Distributed teams are quickly becoming the norm. With the improvement of enterprise collaboration tools and cloud-based technology, justifying the cost of office space and transportation is difficult. Remote employees, however, require a different type of communications. Aftera all, you can't just grab a few minutes of their time for an update as you pass their desk or run into them in the kitchen. To optimize the effectiveness of these employees you have to share information with them on a regular basis and ensure your team is engaging with that information.
We’re delighted to announce that Huddle has been shortlisted for the Best Cloud Technology at the 2016 Techies awards.
Celebrating the best of UK technology innovation, The Techies recognizes the industry’s most exciting and innovative businesses.
“I’m delighted that Huddle has been shortlisted for Best Cloud Technology,” said Alastair Mitchell, Huddle’s co-founder. “The category attracted a wide range of companies, so being shortlisted is recognition of the benefits that Huddle is bringing to its global base of clients.”
We have all been in the world of multiple versions for a team document. I personally cannot tell you how many times I have seen on a document, when “completed” is labeled: “Final FINAL FINAL FINAL FINAL.docx.” It may seem obvious, but the topic of naming conventions is something a lot of teams fail to talk about at the very beginning of team work and collaboration. Many of us carry with us some standard of naming convention, “obvious topic name, perhaps date, perhaps initials, perhaps status”.docx.
After three days at the “Winning is Everything” conference, I started to consider what it really takes to be the best? Is there a formula for success? Can it be taught?
Whatever the secret, one thing is certain; almost every session of the conference culminated in one common theme – to remain relevant in the face of increasing competition the need to innovate and use technology to drive greater client service has become paramount.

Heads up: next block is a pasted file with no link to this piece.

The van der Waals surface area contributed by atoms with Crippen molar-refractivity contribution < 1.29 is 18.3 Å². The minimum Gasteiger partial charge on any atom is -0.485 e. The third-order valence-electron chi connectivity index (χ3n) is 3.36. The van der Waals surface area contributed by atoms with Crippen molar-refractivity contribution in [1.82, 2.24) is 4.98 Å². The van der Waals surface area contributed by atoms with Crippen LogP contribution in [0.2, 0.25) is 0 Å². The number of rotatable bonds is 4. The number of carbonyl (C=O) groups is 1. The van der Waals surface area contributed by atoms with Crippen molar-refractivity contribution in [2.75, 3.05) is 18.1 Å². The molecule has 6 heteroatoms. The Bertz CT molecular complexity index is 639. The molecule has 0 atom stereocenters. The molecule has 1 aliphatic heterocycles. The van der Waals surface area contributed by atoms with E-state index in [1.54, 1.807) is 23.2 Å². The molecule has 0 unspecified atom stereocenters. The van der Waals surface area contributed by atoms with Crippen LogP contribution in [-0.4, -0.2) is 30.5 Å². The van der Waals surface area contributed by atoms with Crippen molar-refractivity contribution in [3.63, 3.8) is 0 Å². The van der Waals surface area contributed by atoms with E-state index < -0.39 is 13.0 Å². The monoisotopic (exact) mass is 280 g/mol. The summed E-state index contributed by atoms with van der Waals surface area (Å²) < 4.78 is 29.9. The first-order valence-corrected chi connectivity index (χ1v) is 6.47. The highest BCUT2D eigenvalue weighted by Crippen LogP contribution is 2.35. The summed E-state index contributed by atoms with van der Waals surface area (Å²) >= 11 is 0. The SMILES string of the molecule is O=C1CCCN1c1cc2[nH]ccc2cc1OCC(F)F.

Once a week I submit a list of work week actions to my boss. From that sheet, we meet for about an hour to discuss what has been going on from my end and how this affects goals and the company’s needs. The twist is, I am based in San Francisco, and my boss is based in New York City. Due to our varying role priorities and tasks, my boss and I often find ourselves worlds apart. Yet despite all of this we have found that our own platform, Huddle, helps us to keep in check.
Fax machines. Computers/laptops. Email. Telephones. Smartphones/Tablets. At some point or another over past decades, businesses have faced a dilemma when a new route of communication or piece of technology hits the market: the question “is this the future, or just a temporary gimmick?”
Whether you’re uploading files from a client site, or submitting new documents for review by your peers; sharing, accessing and managing documents should be simple. That’s why we’ve developed new ways to upload and manage your documents through Huddle Desktop.
Huddle Desktop (for Windows and Mac) has always been about making Huddle work for you. In fact users tell us that it makes them up to x3 more productive than using the Huddle web interface alone.
An Operational Silo is a term used to describe any process, business unit, management style, or even employee who cannot or does not interact with any other process, system or employee. This sort of behavior can happen innocently or through political machinations, by design or by design flaw, but whatever the case it is bad for business.
Why Silos Occur
You’re an exceptional accounting firm delivering high-quality service and maintaining operational efficiency. And yet in spite of the immense value you bring to your customers and prospects, you’re finding it increasingly difficult to stand out from the competition.
The field of information technology (IT) has evolved significantly over the past several years. As IT leaders work to develop strategies for 2016, analytics, cloud computing and cyber security are major areas of focus. Forbes' Peter High predicts that the latest in technologies will have a "significant impact" on the way companies operate over the next several years.